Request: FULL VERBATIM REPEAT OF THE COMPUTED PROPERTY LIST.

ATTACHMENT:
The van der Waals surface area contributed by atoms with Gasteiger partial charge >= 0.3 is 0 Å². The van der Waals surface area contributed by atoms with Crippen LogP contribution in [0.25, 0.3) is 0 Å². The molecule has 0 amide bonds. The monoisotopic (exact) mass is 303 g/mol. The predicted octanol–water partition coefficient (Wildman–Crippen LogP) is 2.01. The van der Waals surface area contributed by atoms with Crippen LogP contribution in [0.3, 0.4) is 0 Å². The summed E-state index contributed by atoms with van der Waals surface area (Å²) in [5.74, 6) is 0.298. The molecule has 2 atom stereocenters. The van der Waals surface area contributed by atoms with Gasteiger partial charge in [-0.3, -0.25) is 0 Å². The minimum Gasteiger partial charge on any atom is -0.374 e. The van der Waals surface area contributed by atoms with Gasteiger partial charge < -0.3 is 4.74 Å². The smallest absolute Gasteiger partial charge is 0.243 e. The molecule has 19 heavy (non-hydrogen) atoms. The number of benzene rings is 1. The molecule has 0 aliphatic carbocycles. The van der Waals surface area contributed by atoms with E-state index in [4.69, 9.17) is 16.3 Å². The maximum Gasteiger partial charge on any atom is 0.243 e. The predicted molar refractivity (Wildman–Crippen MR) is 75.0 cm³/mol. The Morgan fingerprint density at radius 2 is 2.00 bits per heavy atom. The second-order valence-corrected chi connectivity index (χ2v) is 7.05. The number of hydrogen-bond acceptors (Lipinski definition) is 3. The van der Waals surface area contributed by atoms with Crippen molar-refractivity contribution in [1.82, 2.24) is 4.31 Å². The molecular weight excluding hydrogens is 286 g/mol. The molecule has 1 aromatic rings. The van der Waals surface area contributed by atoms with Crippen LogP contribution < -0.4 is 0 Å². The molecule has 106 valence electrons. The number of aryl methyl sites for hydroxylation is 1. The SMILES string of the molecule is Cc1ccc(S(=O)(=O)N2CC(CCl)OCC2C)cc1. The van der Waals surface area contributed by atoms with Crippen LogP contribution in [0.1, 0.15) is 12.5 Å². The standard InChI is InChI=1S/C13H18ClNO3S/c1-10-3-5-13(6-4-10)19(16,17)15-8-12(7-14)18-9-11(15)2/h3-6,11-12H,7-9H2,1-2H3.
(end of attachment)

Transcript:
The van der Waals surface area contributed by atoms with Gasteiger partial charge >= 0.3 is 0 Å². The van der Waals surface area contributed by atoms with Crippen LogP contribution in [0.25, 0.3) is 0 Å². The molecule has 0 amide bonds. The monoisotopic (exact) mass is 303 g/mol. The predicted octanol–water partition coefficient (Wildman–Crippen LogP) is 2.01. The van der Waals surface area contributed by atoms with Crippen LogP contribution in [0.3, 0.4) is 0 Å². The summed E-state index contributed by atoms with van der Waals surface area (Å²) in [5.74, 6) is 0.298. The molecule has 2 atom stereocenters. The van der Waals surface area contributed by atoms with Gasteiger partial charge in [-0.3, -0.25) is 0 Å². The minimum Gasteiger partial charge on any atom is -0.374 e. The van der Waals surface area contributed by atoms with Gasteiger partial charge < -0.3 is 4.74 Å². The smallest absolute Gasteiger partial charge is 0.243 e. The molecule has 19 heavy (non-hydrogen) atoms. The number of benzene rings is 1. The molecule has 0 aliphatic carbocycles. The van der Waals surface area contributed by atoms with E-state index in [4.69, 9.17) is 16.3 Å². The maximum Gasteiger partial charge on any atom is 0.243 e. The predicted molar refractivity (Wildman–Crippen MR) is 75.0 cm³/mol. The Morgan fingerprint density at radius 2 is 2.00 bits per heavy atom. The second-order valence-corrected chi connectivity index (χ2v) is 7.05. The number of hydrogen-bond acceptors (Lipinski definition) is 3. The van der Waals surface area contributed by atoms with Crippen molar-refractivity contribution in [1.82, 2.24) is 4.31 Å². The molecular weight excluding hydrogens is 286 g/mol. The molecule has 1 aromatic rings. The van der Waals surface area contributed by atoms with Crippen LogP contribution < -0.4 is 0 Å². The molecule has 106 valence electrons. The number of aryl methyl sites for hydroxylation is 1. The SMILES string of the molecule is Cc1ccc(S(=O)(=O)N2CC(CCl)OCC2C)cc1. The van der Waals surface area contributed by atoms with Crippen LogP contribution in [0.1, 0.15) is 12.5 Å². The standard InChI is InChI=1S/C13H18ClNO3S/c1-10-3-5-13(6-4-10)19(16,17)15-8-12(7-14)18-9-11(15)2/h3-6,11-12H,7-9H2,1-2H3.